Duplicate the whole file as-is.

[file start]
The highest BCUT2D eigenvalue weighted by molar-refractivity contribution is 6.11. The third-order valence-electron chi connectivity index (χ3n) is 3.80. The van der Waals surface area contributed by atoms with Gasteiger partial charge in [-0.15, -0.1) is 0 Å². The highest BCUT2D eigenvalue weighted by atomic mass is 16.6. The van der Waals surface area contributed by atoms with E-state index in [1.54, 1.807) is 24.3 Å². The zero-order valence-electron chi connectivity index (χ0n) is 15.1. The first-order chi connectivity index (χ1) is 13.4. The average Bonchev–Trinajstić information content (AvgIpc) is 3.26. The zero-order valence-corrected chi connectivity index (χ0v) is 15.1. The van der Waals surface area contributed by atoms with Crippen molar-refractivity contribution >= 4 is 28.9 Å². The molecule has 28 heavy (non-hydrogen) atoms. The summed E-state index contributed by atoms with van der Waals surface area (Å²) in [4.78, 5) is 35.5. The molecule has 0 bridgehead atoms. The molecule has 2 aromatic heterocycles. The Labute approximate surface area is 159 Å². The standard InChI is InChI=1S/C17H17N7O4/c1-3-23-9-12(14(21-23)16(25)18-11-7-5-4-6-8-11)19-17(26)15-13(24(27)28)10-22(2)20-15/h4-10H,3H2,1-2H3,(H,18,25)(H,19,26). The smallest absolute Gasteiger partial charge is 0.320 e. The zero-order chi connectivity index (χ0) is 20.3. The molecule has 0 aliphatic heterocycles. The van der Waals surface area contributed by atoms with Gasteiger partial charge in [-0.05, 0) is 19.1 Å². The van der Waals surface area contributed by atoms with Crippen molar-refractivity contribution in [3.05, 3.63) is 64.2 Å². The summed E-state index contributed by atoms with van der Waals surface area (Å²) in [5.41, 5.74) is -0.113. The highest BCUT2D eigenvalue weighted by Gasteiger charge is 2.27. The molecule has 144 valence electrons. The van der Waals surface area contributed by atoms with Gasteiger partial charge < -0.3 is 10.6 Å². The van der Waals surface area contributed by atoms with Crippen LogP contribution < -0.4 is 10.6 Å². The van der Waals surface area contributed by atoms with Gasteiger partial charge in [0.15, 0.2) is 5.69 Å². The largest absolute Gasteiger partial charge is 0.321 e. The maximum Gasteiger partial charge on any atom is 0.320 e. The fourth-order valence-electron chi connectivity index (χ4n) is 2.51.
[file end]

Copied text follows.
The highest BCUT2D eigenvalue weighted by molar-refractivity contribution is 6.11. The third-order valence-electron chi connectivity index (χ3n) is 3.80. The van der Waals surface area contributed by atoms with Gasteiger partial charge in [-0.15, -0.1) is 0 Å². The highest BCUT2D eigenvalue weighted by atomic mass is 16.6. The van der Waals surface area contributed by atoms with E-state index in [1.54, 1.807) is 24.3 Å². The zero-order valence-electron chi connectivity index (χ0n) is 15.1. The first-order chi connectivity index (χ1) is 13.4. The average Bonchev–Trinajstić information content (AvgIpc) is 3.26. The zero-order valence-corrected chi connectivity index (χ0v) is 15.1. The van der Waals surface area contributed by atoms with Crippen molar-refractivity contribution >= 4 is 28.9 Å². The molecule has 28 heavy (non-hydrogen) atoms. The summed E-state index contributed by atoms with van der Waals surface area (Å²) in [4.78, 5) is 35.5. The molecule has 0 bridgehead atoms. The molecule has 2 aromatic heterocycles. The Labute approximate surface area is 159 Å². The standard InChI is InChI=1S/C17H17N7O4/c1-3-23-9-12(14(21-23)16(25)18-11-7-5-4-6-8-11)19-17(26)15-13(24(27)28)10-22(2)20-15/h4-10H,3H2,1-2H3,(H,18,25)(H,19,26). The smallest absolute Gasteiger partial charge is 0.320 e. The zero-order chi connectivity index (χ0) is 20.3. The molecule has 0 aliphatic heterocycles. The van der Waals surface area contributed by atoms with Gasteiger partial charge in [-0.05, 0) is 19.1 Å². The van der Waals surface area contributed by atoms with Crippen molar-refractivity contribution in [3.05, 3.63) is 64.2 Å². The summed E-state index contributed by atoms with van der Waals surface area (Å²) in [5.41, 5.74) is -0.113. The highest BCUT2D eigenvalue weighted by Gasteiger charge is 2.27. The molecule has 144 valence electrons. The van der Waals surface area contributed by atoms with Gasteiger partial charge < -0.3 is 10.6 Å². The van der Waals surface area contributed by atoms with Crippen LogP contribution < -0.4 is 10.6 Å². The van der Waals surface area contributed by atoms with Gasteiger partial charge in [0.15, 0.2) is 5.69 Å². The largest absolute Gasteiger partial charge is 0.321 e. The maximum Gasteiger partial charge on any atom is 0.320 e. The fourth-order valence-electron chi connectivity index (χ4n) is 2.51.